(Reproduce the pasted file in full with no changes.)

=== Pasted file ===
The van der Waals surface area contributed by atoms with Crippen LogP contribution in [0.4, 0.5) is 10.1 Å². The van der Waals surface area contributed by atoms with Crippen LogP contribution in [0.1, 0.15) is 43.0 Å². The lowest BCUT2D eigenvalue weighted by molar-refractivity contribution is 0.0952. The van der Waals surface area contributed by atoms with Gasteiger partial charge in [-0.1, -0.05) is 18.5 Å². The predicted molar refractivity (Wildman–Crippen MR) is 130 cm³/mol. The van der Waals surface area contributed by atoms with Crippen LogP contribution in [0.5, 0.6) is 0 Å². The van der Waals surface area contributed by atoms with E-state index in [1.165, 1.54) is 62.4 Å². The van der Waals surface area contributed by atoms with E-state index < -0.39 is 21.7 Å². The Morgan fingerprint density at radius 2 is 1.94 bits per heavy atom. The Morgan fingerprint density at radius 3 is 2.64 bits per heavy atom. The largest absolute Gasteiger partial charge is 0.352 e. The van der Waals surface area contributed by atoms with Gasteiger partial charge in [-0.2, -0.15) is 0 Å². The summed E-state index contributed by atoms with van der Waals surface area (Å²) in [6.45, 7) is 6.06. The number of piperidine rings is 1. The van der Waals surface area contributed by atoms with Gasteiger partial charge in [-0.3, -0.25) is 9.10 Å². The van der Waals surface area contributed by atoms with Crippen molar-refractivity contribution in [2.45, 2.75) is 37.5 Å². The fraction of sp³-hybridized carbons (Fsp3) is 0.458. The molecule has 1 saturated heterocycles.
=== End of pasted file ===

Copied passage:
The van der Waals surface area contributed by atoms with Crippen LogP contribution in [0.4, 0.5) is 10.1 Å². The van der Waals surface area contributed by atoms with Crippen LogP contribution in [0.1, 0.15) is 43.0 Å². The lowest BCUT2D eigenvalue weighted by molar-refractivity contribution is 0.0952. The van der Waals surface area contributed by atoms with Gasteiger partial charge in [-0.1, -0.05) is 18.5 Å². The predicted molar refractivity (Wildman–Crippen MR) is 130 cm³/mol. The van der Waals surface area contributed by atoms with Crippen LogP contribution in [0.5, 0.6) is 0 Å². The van der Waals surface area contributed by atoms with E-state index in [1.165, 1.54) is 62.4 Å². The van der Waals surface area contributed by atoms with E-state index < -0.39 is 21.7 Å². The Morgan fingerprint density at radius 2 is 1.94 bits per heavy atom. The Morgan fingerprint density at radius 3 is 2.64 bits per heavy atom. The largest absolute Gasteiger partial charge is 0.352 e. The van der Waals surface area contributed by atoms with Gasteiger partial charge in [-0.2, -0.15) is 0 Å². The summed E-state index contributed by atoms with van der Waals surface area (Å²) in [6.45, 7) is 6.06. The number of piperidine rings is 1. The van der Waals surface area contributed by atoms with Gasteiger partial charge in [-0.3, -0.25) is 9.10 Å². The van der Waals surface area contributed by atoms with Crippen molar-refractivity contribution in [2.45, 2.75) is 37.5 Å². The fraction of sp³-hybridized carbons (Fsp3) is 0.458. The molecule has 1 saturated heterocycles.